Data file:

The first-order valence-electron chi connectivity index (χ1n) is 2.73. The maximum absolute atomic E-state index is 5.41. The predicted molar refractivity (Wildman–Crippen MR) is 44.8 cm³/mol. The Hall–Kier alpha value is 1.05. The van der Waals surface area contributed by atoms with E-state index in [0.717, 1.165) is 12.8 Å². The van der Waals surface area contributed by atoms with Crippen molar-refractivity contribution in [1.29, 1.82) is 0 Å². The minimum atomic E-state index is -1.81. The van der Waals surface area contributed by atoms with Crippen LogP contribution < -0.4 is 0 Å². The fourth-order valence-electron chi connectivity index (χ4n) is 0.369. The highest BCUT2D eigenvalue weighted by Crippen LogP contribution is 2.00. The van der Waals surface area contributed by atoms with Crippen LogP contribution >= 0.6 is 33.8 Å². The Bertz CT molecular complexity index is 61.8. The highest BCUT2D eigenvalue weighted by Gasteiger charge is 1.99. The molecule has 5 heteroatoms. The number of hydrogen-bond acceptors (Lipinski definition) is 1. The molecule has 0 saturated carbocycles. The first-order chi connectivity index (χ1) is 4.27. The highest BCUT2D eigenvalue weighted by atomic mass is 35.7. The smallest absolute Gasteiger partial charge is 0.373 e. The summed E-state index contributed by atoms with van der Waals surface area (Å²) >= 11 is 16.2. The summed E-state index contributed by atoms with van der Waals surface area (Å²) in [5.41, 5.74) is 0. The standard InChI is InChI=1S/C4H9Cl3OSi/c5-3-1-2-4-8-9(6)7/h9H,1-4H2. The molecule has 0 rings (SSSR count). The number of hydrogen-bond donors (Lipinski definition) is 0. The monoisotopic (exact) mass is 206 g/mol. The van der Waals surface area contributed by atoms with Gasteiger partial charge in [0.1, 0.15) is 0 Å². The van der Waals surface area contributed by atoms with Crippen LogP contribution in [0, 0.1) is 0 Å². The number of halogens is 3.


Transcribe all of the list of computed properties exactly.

The first-order valence-electron chi connectivity index (χ1n) is 2.73. The maximum absolute atomic E-state index is 5.41. The predicted molar refractivity (Wildman–Crippen MR) is 44.8 cm³/mol. The Hall–Kier alpha value is 1.05. The van der Waals surface area contributed by atoms with E-state index in [0.717, 1.165) is 12.8 Å². The van der Waals surface area contributed by atoms with Crippen molar-refractivity contribution in [1.29, 1.82) is 0 Å². The minimum atomic E-state index is -1.81. The van der Waals surface area contributed by atoms with Crippen LogP contribution < -0.4 is 0 Å². The fourth-order valence-electron chi connectivity index (χ4n) is 0.369. The highest BCUT2D eigenvalue weighted by Crippen LogP contribution is 2.00. The van der Waals surface area contributed by atoms with Crippen LogP contribution >= 0.6 is 33.8 Å². The Bertz CT molecular complexity index is 61.8. The highest BCUT2D eigenvalue weighted by Gasteiger charge is 1.99. The molecule has 5 heteroatoms. The number of hydrogen-bond acceptors (Lipinski definition) is 1. The molecule has 0 saturated carbocycles. The first-order chi connectivity index (χ1) is 4.27. The highest BCUT2D eigenvalue weighted by atomic mass is 35.7. The smallest absolute Gasteiger partial charge is 0.373 e. The summed E-state index contributed by atoms with van der Waals surface area (Å²) >= 11 is 16.2. The summed E-state index contributed by atoms with van der Waals surface area (Å²) in [5.41, 5.74) is 0. The standard InChI is InChI=1S/C4H9Cl3OSi/c5-3-1-2-4-8-9(6)7/h9H,1-4H2. The molecule has 0 rings (SSSR count). The number of hydrogen-bond donors (Lipinski definition) is 0. The monoisotopic (exact) mass is 206 g/mol. The van der Waals surface area contributed by atoms with Gasteiger partial charge in [0.1, 0.15) is 0 Å². The van der Waals surface area contributed by atoms with Crippen LogP contribution in [0, 0.1) is 0 Å². The number of halogens is 3.